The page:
02 May 2011


‎"I mourn the loss of thousands of precious lives, but I will not rejoice in the death of one, not even an enemy. Returning hate for hate multiplies hate, adding deeper darkness to a night already devoid of stars. Darkness cannot drive out darkness: only light can do that. Hate cannot drive out hate: only love can do that."
-Martin Luther King, Jr

It's kind of odd to me that today as I read through various people's status updates or read the news online there seems to be this sort of happiness that justice has been served knowing that Osama is dead. I don't really feel like his death is justice but hopefully it does bring light again to the issue of terrorism.  As easy as it is to rejoice in an enemy's demise, MLK Jr is correct in stating that hate multiplies hate.  Let's hope that his death isn't celebrated as the loss of one man but the loss of his hatred.  

The horror that OBL instigated against the United States and the world for that matter will never be exonerated just by his own death.  That one action will never be able to replace the sorrow, the fear, the pain that he caused.  So rather rejoice and give credence to his death, we need to continue to mourn the lives of those who died on September 11th and those subsequently who lost their lives on the battleground defending our freedom.  At the same moment, in mourning we need to not only honour those lives lost but celebrate our own lives and to try to figure out how we can each make the world a better place.  

Maybe it's simplistic or naive but I should hope that our focus today isn't on the death of our enemy but to take another moment to reflect and to remember.  As with most horrific days in history, I don't think anyone will forget where they were that morning of September 11th. I remember pretty much every detail of that day vividly.  I remember the girl coming into the hotel and saying that a plane just flew over her head.  Calling my mom to tell her that we were ok and her telling me that the news was reporting our location as one of the next potential targets.  Hearing the emergency alarms sound and rushing out the door to dust and smoke only to be told we had to stay inside until the evacuation route was cleared.  The ceiling of the ballroom we were waiting in crumbling when the ground shook as the towers fell.  Walking to give blood and being turned away because there wasn't anyone to give blood to.  Sitting in a restaurant that night where no staff were really working - everyone was just helping themselves and someone was cooking.... there were military everywhere and the streets of NYC were just quiet except for the incessant sound of sirens.  I will never get out of my head the faces of those family members walking around aimlessly looking for their loved ones, handing you their picture with blank eyes just hoping you would say yes that you had seen them...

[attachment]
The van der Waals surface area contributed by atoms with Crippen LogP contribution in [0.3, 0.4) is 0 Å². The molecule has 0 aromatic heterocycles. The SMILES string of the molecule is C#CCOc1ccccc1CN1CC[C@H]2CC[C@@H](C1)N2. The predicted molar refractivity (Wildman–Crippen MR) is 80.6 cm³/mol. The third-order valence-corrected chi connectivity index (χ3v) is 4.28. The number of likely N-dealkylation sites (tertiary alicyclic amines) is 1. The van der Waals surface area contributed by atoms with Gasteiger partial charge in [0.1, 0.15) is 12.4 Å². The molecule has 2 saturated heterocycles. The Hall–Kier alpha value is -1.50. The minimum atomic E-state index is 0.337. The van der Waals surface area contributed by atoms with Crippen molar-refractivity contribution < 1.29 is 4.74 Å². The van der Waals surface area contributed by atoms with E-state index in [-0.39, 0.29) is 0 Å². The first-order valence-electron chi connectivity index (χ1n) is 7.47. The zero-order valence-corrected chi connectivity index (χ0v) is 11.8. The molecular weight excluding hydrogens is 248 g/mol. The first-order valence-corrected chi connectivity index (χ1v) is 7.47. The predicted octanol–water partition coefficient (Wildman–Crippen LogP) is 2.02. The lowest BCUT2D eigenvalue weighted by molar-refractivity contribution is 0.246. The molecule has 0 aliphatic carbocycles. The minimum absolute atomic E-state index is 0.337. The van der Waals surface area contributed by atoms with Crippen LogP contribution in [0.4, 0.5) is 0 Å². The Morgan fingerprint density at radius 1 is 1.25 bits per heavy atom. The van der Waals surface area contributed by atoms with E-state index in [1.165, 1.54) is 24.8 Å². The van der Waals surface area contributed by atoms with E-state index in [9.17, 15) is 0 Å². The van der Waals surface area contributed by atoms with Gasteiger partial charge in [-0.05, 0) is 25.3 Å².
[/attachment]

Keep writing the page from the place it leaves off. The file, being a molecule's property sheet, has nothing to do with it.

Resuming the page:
Let us take this moment to remember.  God give us the strength to always move forward after such tragedies and give us the strength to be the change we want to see in the world.  And let us never forget.  

1 comment:

  1. I just have to say how much I agree w. you. I can never feel happy about anybody getting killed. Finding OBL and then killing him, is more of a symbolic action to me, not one that will have a big impact in the world otherwise. What you sow you shall reap. Not to say that OBL didn't deserve what he got, but this latest development will not bring back the loved ones from 911 or any other terrorist attack. Praying for those who suffer, and praying for those who hate, will bring more closure.